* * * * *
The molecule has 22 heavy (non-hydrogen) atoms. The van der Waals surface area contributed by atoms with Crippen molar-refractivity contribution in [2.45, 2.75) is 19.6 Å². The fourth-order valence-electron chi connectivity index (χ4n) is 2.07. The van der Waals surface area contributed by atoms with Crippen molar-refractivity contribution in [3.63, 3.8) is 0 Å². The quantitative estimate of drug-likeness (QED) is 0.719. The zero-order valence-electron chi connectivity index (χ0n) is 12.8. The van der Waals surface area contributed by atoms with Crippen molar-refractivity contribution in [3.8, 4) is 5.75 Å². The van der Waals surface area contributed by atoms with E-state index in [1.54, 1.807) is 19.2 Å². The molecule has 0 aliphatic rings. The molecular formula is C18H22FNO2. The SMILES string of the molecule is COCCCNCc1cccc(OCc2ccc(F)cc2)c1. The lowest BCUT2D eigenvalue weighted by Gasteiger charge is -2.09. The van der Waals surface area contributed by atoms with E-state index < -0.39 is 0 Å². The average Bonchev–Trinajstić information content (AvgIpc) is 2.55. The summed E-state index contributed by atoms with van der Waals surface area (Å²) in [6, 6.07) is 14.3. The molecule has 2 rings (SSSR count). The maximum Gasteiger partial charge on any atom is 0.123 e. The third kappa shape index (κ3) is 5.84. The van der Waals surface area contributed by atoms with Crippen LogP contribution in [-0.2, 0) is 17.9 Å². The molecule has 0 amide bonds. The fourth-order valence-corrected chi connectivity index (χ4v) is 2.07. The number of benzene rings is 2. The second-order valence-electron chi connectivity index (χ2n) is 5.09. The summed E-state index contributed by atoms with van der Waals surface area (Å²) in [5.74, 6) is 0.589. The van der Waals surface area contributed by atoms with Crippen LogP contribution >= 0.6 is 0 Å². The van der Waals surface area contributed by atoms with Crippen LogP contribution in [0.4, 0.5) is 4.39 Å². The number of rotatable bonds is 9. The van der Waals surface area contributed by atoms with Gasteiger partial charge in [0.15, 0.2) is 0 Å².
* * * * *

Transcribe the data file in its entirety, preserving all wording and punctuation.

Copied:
The molecule has 22 heavy (non-hydrogen) atoms. The van der Waals surface area contributed by atoms with Crippen molar-refractivity contribution in [2.45, 2.75) is 19.6 Å². The fourth-order valence-electron chi connectivity index (χ4n) is 2.07. The van der Waals surface area contributed by atoms with Crippen molar-refractivity contribution in [3.63, 3.8) is 0 Å². The quantitative estimate of drug-likeness (QED) is 0.719. The zero-order valence-electron chi connectivity index (χ0n) is 12.8. The van der Waals surface area contributed by atoms with Crippen molar-refractivity contribution in [3.8, 4) is 5.75 Å². The van der Waals surface area contributed by atoms with E-state index in [1.54, 1.807) is 19.2 Å². The molecule has 0 aliphatic rings. The molecular formula is C18H22FNO2. The SMILES string of the molecule is COCCCNCc1cccc(OCc2ccc(F)cc2)c1. The lowest BCUT2D eigenvalue weighted by Gasteiger charge is -2.09. The van der Waals surface area contributed by atoms with E-state index < -0.39 is 0 Å². The average Bonchev–Trinajstić information content (AvgIpc) is 2.55. The summed E-state index contributed by atoms with van der Waals surface area (Å²) in [6, 6.07) is 14.3. The molecule has 2 rings (SSSR count). The maximum Gasteiger partial charge on any atom is 0.123 e. The third kappa shape index (κ3) is 5.84. The van der Waals surface area contributed by atoms with Crippen LogP contribution in [-0.2, 0) is 17.9 Å². The molecule has 0 amide bonds. The fourth-order valence-corrected chi connectivity index (χ4v) is 2.07. The number of benzene rings is 2. The second-order valence-electron chi connectivity index (χ2n) is 5.09. The summed E-state index contributed by atoms with van der Waals surface area (Å²) in [5.74, 6) is 0.589. The van der Waals surface area contributed by atoms with Crippen LogP contribution >= 0.6 is 0 Å². The van der Waals surface area contributed by atoms with Crippen LogP contribution in [0.4, 0.5) is 4.39 Å². The number of rotatable bonds is 9. The van der Waals surface area contributed by atoms with Gasteiger partial charge in [0.15, 0.2) is 0 Å².